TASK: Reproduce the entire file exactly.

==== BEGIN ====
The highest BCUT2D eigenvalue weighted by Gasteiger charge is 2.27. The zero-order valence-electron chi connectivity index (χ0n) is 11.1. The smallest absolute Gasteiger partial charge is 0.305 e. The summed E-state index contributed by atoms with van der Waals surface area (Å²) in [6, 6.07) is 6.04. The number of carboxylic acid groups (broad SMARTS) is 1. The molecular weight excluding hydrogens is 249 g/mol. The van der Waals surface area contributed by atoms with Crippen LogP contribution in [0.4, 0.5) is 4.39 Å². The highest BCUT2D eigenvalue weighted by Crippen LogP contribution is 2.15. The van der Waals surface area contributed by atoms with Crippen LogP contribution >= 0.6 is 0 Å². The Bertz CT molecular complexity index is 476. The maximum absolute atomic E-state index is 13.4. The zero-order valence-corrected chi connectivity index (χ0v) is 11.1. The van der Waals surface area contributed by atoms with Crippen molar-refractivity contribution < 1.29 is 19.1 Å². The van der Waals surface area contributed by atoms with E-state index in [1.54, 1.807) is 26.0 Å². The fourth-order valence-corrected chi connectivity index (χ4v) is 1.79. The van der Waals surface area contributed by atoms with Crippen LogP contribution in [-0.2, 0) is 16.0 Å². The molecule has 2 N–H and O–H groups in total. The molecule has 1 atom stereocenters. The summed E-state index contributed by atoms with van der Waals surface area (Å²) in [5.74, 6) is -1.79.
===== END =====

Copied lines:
The highest BCUT2D eigenvalue weighted by Gasteiger charge is 2.27. The zero-order valence-electron chi connectivity index (χ0n) is 11.1. The smallest absolute Gasteiger partial charge is 0.305 e. The summed E-state index contributed by atoms with van der Waals surface area (Å²) in [6, 6.07) is 6.04. The number of carboxylic acid groups (broad SMARTS) is 1. The molecular weight excluding hydrogens is 249 g/mol. The van der Waals surface area contributed by atoms with Crippen LogP contribution in [0.4, 0.5) is 4.39 Å². The highest BCUT2D eigenvalue weighted by Crippen LogP contribution is 2.15. The van der Waals surface area contributed by atoms with Crippen LogP contribution >= 0.6 is 0 Å². The Bertz CT molecular complexity index is 476. The maximum absolute atomic E-state index is 13.4. The zero-order valence-corrected chi connectivity index (χ0v) is 11.1. The van der Waals surface area contributed by atoms with Crippen molar-refractivity contribution < 1.29 is 19.1 Å². The van der Waals surface area contributed by atoms with E-state index in [1.54, 1.807) is 26.0 Å². The fourth-order valence-corrected chi connectivity index (χ4v) is 1.79. The van der Waals surface area contributed by atoms with Crippen LogP contribution in [-0.2, 0) is 16.0 Å². The molecule has 2 N–H and O–H groups in total. The molecule has 1 atom stereocenters. The summed E-state index contributed by atoms with van der Waals surface area (Å²) in [5.74, 6) is -1.79.